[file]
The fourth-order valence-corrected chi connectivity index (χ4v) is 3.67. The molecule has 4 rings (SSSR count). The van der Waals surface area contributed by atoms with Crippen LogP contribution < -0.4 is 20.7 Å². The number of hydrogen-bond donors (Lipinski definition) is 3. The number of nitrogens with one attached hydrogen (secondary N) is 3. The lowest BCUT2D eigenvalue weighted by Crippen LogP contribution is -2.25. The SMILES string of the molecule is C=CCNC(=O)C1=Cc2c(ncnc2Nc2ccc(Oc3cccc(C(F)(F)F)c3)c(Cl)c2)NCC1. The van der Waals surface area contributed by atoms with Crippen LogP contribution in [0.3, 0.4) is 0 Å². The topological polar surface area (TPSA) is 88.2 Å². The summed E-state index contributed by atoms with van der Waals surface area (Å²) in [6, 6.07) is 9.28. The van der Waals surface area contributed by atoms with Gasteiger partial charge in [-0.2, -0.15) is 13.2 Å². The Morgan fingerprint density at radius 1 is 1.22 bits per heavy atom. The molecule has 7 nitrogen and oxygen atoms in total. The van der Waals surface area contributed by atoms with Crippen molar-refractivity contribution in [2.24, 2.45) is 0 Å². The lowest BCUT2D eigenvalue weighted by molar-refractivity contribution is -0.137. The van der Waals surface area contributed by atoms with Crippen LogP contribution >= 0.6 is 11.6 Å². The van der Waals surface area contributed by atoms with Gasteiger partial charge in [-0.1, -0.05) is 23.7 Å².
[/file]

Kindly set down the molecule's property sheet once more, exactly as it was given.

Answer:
The fourth-order valence-corrected chi connectivity index (χ4v) is 3.67. The molecule has 4 rings (SSSR count). The van der Waals surface area contributed by atoms with Crippen LogP contribution < -0.4 is 20.7 Å². The number of hydrogen-bond donors (Lipinski definition) is 3. The number of nitrogens with one attached hydrogen (secondary N) is 3. The lowest BCUT2D eigenvalue weighted by Crippen LogP contribution is -2.25. The SMILES string of the molecule is C=CCNC(=O)C1=Cc2c(ncnc2Nc2ccc(Oc3cccc(C(F)(F)F)c3)c(Cl)c2)NCC1. The van der Waals surface area contributed by atoms with Crippen LogP contribution in [0.3, 0.4) is 0 Å². The topological polar surface area (TPSA) is 88.2 Å². The summed E-state index contributed by atoms with van der Waals surface area (Å²) in [6, 6.07) is 9.28. The van der Waals surface area contributed by atoms with Gasteiger partial charge in [-0.2, -0.15) is 13.2 Å². The Morgan fingerprint density at radius 1 is 1.22 bits per heavy atom. The molecule has 7 nitrogen and oxygen atoms in total. The van der Waals surface area contributed by atoms with Crippen molar-refractivity contribution in [2.24, 2.45) is 0 Å². The lowest BCUT2D eigenvalue weighted by molar-refractivity contribution is -0.137. The van der Waals surface area contributed by atoms with Crippen LogP contribution >= 0.6 is 11.6 Å². The van der Waals surface area contributed by atoms with Gasteiger partial charge in [-0.1, -0.05) is 23.7 Å².